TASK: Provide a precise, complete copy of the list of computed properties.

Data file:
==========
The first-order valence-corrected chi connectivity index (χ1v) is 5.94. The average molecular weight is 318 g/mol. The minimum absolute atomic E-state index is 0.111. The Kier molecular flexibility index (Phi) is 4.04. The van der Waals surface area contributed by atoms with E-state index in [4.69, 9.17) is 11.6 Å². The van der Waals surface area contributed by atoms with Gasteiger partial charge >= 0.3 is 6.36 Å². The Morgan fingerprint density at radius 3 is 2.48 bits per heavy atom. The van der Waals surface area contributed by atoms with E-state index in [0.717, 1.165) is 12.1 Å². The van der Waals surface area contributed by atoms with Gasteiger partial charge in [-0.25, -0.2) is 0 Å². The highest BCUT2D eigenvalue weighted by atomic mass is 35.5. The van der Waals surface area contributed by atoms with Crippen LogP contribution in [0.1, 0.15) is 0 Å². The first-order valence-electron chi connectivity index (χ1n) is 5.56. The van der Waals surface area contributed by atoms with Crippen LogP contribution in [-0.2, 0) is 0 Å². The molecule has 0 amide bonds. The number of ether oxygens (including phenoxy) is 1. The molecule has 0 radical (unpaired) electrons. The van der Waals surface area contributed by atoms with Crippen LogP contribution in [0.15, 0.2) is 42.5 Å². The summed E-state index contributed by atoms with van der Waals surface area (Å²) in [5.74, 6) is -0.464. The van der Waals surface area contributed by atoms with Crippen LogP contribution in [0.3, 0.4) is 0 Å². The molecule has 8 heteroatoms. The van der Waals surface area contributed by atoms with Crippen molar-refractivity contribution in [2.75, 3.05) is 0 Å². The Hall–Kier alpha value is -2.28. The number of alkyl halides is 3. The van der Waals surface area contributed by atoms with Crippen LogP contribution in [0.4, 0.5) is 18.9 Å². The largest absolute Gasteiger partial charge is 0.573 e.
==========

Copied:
The first-order valence-corrected chi connectivity index (χ1v) is 5.94. The average molecular weight is 318 g/mol. The minimum absolute atomic E-state index is 0.111. The Kier molecular flexibility index (Phi) is 4.04. The van der Waals surface area contributed by atoms with E-state index in [4.69, 9.17) is 11.6 Å². The van der Waals surface area contributed by atoms with Gasteiger partial charge >= 0.3 is 6.36 Å². The Morgan fingerprint density at radius 3 is 2.48 bits per heavy atom. The van der Waals surface area contributed by atoms with E-state index in [0.717, 1.165) is 12.1 Å². The van der Waals surface area contributed by atoms with Gasteiger partial charge in [-0.25, -0.2) is 0 Å². The highest BCUT2D eigenvalue weighted by atomic mass is 35.5. The van der Waals surface area contributed by atoms with Crippen LogP contribution in [0.1, 0.15) is 0 Å². The first-order valence-electron chi connectivity index (χ1n) is 5.56. The van der Waals surface area contributed by atoms with Crippen LogP contribution in [-0.2, 0) is 0 Å². The molecule has 0 amide bonds. The number of ether oxygens (including phenoxy) is 1. The molecule has 0 radical (unpaired) electrons. The van der Waals surface area contributed by atoms with Crippen LogP contribution in [0.15, 0.2) is 42.5 Å². The summed E-state index contributed by atoms with van der Waals surface area (Å²) in [5.74, 6) is -0.464. The van der Waals surface area contributed by atoms with Crippen LogP contribution in [0.3, 0.4) is 0 Å². The molecule has 8 heteroatoms. The van der Waals surface area contributed by atoms with Crippen molar-refractivity contribution in [2.75, 3.05) is 0 Å². The Hall–Kier alpha value is -2.28. The number of alkyl halides is 3. The van der Waals surface area contributed by atoms with Crippen LogP contribution in [0.4, 0.5) is 18.9 Å². The largest absolute Gasteiger partial charge is 0.573 e.